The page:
75 years ago – Belle Fourche Bee October 9, 1948
EUGENE THRUSTON RECEIVES SCHOLARSHIP AT SCHOOL OF MINES
Eugene Thurston, son of Mr. and Mrs. C. A. Thurston of Belle Fourche, who is attending the South Dakota State School of Mines and Technology, Rapid City, has been awarded a scholarship of $150 (value in today’s dollars $1,910.95 ) , it has been announced by the scholarship committee of that school. The award, coming from three business firms of Rapid City, is to assist an outstanding athlete who demonstrates high qualities of personal character, good scholarship rating promise of future success in engineering. The scholarship sponsors are the First National Bank of the Black Hills, Red Owl Store No.3 and J. W. Burns, manager of Western Wholesale Company.
COUNTY SCHOOLS RECEIVED FUNDS FROM THE STATE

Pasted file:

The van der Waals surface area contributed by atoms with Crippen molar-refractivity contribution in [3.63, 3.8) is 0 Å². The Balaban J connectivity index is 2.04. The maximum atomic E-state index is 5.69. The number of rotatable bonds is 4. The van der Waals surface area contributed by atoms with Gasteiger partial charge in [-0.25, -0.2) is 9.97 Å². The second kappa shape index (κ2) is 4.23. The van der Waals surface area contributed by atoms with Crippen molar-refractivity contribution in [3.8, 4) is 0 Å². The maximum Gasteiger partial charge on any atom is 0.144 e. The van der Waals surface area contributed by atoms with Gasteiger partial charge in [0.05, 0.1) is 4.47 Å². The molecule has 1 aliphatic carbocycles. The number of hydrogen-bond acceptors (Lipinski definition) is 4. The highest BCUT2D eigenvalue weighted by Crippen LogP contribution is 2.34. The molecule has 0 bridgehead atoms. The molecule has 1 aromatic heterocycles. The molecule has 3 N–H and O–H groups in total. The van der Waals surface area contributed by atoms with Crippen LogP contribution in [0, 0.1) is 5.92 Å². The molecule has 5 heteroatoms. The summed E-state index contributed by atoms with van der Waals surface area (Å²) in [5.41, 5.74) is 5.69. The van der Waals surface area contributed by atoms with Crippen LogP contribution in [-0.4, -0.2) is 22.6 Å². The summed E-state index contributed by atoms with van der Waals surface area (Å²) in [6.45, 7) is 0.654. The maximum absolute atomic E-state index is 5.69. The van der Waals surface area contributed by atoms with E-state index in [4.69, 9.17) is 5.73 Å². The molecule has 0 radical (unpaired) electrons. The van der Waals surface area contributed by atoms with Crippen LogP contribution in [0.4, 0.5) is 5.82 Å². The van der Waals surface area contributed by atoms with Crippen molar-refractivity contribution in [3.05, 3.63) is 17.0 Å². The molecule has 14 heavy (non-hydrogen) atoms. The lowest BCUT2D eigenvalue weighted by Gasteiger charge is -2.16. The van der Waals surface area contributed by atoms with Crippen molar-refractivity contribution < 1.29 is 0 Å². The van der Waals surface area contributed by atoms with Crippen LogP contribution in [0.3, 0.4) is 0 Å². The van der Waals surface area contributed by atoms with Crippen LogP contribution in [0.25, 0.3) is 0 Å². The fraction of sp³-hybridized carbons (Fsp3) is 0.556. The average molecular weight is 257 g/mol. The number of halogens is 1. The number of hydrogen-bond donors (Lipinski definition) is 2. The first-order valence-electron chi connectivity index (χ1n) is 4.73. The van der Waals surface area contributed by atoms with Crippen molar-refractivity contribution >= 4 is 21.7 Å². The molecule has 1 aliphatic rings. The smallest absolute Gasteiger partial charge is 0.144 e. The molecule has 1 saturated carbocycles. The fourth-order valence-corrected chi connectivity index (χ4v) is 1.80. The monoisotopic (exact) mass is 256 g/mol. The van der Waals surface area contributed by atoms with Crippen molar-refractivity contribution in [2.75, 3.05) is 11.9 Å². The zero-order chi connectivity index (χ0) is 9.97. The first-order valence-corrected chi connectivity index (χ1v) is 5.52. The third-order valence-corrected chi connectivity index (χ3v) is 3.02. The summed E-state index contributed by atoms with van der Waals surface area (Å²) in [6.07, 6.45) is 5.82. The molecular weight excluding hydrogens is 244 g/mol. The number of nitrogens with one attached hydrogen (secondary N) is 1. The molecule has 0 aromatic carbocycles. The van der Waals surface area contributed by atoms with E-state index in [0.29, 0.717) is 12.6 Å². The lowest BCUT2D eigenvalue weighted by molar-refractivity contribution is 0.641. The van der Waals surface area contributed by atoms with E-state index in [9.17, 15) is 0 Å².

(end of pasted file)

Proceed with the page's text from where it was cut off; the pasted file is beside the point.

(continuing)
Apportionment Total $2,924.10 – Amount Distributed Is $1.35 Per Capita The county auditor’s office announces that a total of $2,924.10 was received the past week in apportionment funds to be distributed to the schools in Butte county. The per capita distribution, as based on the 1945 census was $1.35 per census child. The apportionment came from the state department of public instruction. A later apportionment derived from revenue from leases and sales of school lands within the state is expected later in the year. In last week’s apportionment the Belle Fourche schools received a total of $1,206.90. The sums received by the other districts were Freeman $21.60, Blaine $8.10, Fruitdale Independent $186.0, Minnesela $67.50, Hay Creek $68.85, South Hilen $102.60, Newell Independent $410.40, Owl Creek $68.86, Horse Creek $37.80, Moreau $4.05, Willow Creek none (there was no school census in that district) Orman $91.80, Empire $91.80, Sulphur $2.70, Antelope $20.25, Sampont $48.60, Middle Creek $16.20, Nisland Independent $228.15, Vale $160.65, Indian Creek $18.90, Arpan $24.30, Kusel none (there was no school census), Cottonwood $10.80, Liberty $16.20, Two Top $2.70, Crow Butte $8.10.